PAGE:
INTERNAL MIGRATION AND WELL-BEING: EVIDENCE FROM INDONESIA
2018-09-04T21:55:13Z (GMT) by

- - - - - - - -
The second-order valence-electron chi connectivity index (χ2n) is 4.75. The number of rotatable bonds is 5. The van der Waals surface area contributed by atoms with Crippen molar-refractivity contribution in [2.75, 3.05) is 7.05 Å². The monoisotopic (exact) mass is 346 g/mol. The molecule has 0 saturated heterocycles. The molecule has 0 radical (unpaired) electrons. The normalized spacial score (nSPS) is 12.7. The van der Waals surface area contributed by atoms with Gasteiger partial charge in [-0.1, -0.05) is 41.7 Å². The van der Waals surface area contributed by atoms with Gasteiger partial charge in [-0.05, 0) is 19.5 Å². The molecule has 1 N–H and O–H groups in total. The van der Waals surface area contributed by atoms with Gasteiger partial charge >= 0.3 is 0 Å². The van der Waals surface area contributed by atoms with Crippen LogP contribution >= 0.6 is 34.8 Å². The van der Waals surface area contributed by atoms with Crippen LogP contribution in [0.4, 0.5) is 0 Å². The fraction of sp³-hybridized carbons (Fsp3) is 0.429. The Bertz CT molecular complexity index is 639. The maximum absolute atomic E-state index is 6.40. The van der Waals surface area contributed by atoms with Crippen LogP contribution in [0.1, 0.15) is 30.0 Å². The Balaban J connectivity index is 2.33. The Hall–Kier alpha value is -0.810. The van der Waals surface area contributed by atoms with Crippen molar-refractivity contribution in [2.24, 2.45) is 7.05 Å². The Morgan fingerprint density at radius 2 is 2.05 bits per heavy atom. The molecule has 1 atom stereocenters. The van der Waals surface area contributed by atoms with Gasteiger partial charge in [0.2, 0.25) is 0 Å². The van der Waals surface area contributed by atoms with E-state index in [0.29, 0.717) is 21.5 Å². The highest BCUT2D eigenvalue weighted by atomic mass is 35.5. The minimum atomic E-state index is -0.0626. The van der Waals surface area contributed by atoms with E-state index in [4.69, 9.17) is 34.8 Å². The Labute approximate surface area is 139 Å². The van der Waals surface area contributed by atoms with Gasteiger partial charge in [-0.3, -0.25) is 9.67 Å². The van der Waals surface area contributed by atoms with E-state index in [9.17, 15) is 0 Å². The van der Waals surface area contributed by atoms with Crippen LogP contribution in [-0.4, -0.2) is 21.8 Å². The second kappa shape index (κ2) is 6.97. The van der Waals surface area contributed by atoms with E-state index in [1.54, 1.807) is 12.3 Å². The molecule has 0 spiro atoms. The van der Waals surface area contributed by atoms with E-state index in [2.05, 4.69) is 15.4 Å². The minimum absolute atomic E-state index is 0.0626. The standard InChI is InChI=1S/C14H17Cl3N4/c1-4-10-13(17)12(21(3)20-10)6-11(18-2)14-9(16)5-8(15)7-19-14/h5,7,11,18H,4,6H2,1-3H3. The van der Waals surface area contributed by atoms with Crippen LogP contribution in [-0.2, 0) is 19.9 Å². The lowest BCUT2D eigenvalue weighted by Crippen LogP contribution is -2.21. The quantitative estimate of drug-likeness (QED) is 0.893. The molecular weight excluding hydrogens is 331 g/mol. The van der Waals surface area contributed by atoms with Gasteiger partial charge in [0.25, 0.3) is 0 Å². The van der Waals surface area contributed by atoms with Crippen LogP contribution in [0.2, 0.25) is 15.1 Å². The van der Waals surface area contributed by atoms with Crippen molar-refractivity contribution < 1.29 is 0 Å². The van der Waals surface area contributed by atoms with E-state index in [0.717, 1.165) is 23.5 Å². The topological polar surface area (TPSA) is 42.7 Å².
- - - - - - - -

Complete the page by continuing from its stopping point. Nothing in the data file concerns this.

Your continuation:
This thesis evaluates internal migrants' well-being through investigating their monthly remuneration and health outcomes in four cities in Indonesia: Medan, Makassar, Samarinda and Tangerang. Data from the Rural-Urban Migration in Indonesia (RUMiI) survey for years 2008 and 2009 is used. Results suggest that migrants seem to assimilate to the urban labour market, whereby there are no significant penalties observed in their remuneration and health outcomes (subjective overall health, physical health and mental health) relative to non-migrants. These findings suggest that within a free flow migration policy environment, migrants do not experience adverse remuneration and health effects.